Arrow: Easter Eggs and DC Comics References in "The Calm"

With the episode setting up a big, season-long mystery, it seems likely this episode [...]

With the episode setting up a big, season-long mystery, it seems likely this episode of Arrow will be one of the less reference-filled ones of the season. 

Why? Simple: if you use specific, familiar characters or concepts, they can be tied back to other characters and concepts to help "solve" the mystery.

So...what did we see?

News 52: "The Debate"

News 52 is on TV all the time in this show, but this episode was a little different.

The talking heads were having a talk about the value of superheroes versus the risk of having the Arrow a target and a magnet for terror attacks like the ones that happened in the season finales of SEason One and Season Two.

That's the kind of thing DC Comics tends to like to do. It's epitomized by the debates about the role of Batman in The Dark Knight Returns, but it's something we've seen again and again in the DC Universe, and also on Smallville

Vertigo II: Electric Bugaloo

Hey, look! It's the actual Count Vertigo from the comics -- kind of. Werner is the guy, anyway. Not that he actually acts or looks all that much like him, but it does seem like this is the real-deal, long-term Count Vertigo we're going to have on the show.

...And, yeah. The effects of Vertigo are errily similar to the effects of Scarecrow's fear gas in Batman Begins. We talked about that a little earlier.


That Japanese woman, Tatsu Yamashiro, will one day be Katana, a member of Green Arrow's team of Outsiders and a sword-wielding badass.

Ray Palmer

The guy Felicity meets at the electronics store, and who then pops up trying to take control of Queen Consolidated, is actually a longtime member of the Justice League.

Star City

The rebranding of the city that Ray Palmer suggests is actually the name of the city in the comics. "Starling City" was a creation for TV.

Barry Allen

The Flash! He crossed over into this episode, setting up the scene in The Flash where Oliver tells him to wear a mask and be a guardian angel to his city.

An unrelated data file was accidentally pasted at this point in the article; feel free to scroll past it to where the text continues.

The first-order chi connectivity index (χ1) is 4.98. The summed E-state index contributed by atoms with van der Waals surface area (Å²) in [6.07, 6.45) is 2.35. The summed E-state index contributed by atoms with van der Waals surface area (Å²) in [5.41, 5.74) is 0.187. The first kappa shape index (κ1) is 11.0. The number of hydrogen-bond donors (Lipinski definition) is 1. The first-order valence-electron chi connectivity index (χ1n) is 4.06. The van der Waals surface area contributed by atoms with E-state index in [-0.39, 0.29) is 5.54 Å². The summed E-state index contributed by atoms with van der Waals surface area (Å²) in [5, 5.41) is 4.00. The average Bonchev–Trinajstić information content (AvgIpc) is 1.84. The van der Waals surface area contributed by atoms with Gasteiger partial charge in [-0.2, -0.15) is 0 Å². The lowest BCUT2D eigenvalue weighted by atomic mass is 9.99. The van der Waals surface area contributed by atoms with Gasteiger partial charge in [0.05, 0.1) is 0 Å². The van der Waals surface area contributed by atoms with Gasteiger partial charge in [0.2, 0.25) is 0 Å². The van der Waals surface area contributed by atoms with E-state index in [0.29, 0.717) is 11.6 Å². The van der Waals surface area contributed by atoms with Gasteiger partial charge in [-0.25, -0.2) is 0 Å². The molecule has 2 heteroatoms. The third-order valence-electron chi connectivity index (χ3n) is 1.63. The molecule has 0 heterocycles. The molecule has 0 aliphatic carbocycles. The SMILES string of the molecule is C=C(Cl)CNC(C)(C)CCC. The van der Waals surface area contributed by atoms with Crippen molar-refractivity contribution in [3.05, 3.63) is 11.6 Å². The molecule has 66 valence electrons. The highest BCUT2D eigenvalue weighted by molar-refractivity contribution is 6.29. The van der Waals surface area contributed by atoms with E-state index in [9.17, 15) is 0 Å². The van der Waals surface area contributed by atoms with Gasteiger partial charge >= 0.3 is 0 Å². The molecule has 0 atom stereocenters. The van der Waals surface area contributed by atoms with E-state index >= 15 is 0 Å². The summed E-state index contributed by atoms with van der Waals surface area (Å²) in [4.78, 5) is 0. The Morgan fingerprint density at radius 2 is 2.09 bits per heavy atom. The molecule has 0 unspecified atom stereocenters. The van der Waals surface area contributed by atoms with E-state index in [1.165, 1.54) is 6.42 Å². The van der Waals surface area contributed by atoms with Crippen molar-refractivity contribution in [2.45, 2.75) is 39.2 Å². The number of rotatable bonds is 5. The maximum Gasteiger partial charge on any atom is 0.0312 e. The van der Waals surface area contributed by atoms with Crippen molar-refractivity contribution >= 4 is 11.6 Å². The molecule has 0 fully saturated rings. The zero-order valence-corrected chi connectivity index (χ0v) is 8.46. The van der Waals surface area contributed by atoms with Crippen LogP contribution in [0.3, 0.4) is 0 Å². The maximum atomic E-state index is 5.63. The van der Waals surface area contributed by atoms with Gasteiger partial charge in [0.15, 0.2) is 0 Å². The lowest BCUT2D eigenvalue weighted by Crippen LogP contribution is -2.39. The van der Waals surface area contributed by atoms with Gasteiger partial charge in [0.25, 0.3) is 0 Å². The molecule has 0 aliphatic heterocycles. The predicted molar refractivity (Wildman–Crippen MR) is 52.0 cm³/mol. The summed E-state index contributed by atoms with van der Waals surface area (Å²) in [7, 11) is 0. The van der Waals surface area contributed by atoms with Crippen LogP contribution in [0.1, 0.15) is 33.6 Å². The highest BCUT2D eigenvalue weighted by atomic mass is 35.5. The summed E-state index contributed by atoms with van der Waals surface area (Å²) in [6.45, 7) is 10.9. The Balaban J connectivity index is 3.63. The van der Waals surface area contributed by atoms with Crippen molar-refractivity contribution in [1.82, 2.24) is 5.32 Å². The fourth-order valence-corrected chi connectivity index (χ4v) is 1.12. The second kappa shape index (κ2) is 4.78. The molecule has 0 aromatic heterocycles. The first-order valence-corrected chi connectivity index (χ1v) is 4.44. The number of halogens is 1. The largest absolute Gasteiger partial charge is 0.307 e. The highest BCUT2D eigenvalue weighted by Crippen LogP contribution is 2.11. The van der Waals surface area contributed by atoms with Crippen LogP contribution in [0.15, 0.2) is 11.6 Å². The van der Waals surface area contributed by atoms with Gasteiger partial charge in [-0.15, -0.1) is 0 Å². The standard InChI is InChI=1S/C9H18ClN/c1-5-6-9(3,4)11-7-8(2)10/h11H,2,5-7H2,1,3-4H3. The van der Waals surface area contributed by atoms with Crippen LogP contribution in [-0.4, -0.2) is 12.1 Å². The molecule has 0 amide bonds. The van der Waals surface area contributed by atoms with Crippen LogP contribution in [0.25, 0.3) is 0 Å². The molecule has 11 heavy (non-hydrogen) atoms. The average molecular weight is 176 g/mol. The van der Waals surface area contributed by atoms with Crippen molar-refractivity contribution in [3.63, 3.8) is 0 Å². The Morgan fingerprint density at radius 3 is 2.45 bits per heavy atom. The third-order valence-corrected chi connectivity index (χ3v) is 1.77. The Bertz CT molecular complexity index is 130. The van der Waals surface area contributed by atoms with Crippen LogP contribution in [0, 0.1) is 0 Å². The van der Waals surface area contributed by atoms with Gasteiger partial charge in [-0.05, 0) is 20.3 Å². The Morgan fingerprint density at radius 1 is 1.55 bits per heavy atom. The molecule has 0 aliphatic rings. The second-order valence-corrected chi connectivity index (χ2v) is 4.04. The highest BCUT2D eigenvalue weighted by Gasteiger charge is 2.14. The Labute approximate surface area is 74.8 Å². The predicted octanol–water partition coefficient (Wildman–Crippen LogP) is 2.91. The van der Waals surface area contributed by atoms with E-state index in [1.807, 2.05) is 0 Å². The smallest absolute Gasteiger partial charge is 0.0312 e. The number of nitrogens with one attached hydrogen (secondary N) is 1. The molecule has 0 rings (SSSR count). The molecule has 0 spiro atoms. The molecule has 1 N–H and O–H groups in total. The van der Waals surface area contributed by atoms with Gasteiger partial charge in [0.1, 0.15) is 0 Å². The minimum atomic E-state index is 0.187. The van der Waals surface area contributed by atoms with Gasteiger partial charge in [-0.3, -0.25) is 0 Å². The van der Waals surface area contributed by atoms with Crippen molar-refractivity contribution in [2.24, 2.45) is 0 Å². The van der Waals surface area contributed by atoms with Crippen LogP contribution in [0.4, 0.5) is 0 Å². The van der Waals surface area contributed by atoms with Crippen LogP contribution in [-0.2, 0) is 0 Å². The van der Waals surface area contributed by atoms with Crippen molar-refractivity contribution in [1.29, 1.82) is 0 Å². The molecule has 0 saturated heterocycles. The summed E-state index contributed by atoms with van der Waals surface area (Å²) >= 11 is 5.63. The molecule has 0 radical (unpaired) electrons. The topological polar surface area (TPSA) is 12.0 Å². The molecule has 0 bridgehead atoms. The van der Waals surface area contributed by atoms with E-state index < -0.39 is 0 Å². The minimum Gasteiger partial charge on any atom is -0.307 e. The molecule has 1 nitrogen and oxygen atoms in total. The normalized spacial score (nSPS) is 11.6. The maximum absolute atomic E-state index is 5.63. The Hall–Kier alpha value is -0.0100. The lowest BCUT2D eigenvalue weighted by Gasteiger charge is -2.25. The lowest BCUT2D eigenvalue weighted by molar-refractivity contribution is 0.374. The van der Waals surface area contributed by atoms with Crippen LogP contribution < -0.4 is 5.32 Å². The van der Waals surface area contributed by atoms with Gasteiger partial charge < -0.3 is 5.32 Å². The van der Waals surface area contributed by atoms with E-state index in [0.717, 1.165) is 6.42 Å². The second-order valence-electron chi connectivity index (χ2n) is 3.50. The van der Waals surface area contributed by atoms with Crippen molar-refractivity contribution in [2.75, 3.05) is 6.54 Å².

My tired, New York Comic Con-preparing eyes didn't see them, but a regular commenter below assures me that Ted "Wildcat" Grant and Ferris Air both got shout-outs in the boxing sequence.

Ted is a former boxing champion who became a vigilante in the comics, and also helped to train a number of the best fighters in the DC Comics Universe, including Batman and Black Canary. He's been cast this season and will help train Laurel to become Canary, following in her sister's footsteps and avenging her death.

Ferris is the aircraft company where Hal "Green Lantern" Jordan works, and one of their airstrips is where they tested Barry Allen's super-speed for the first time on the pilot for The Flash last night.


Here are some things that we see often enough that it's hard to consider them special, or particularly hidden...but fans still point them out in the comments enough that we'll list them here.

The episode opens with Oliver tumbling through bushes and over train tracks, following a slow-moving truck heading up 52nd Street. That's a reference to the popular DC series 52 and the DC publishing relaunch called The New 52.

Lyla Michaels, better known as Harbinger, was a key player in the Crisis on Infinite Earths. Here, she is an A.R.G.U.S. agent and Diggle's girlfriend.

News 52 is referenced above.

Amanda Waller is the head of A.R.G.U.S. and responsible for oversight of the Suicide Squad.

Nanda Parbat, where Sara went to be with the League of Assassins, is the fictional place in the comics where Ra's al Ghul trains his assassins...and lots more.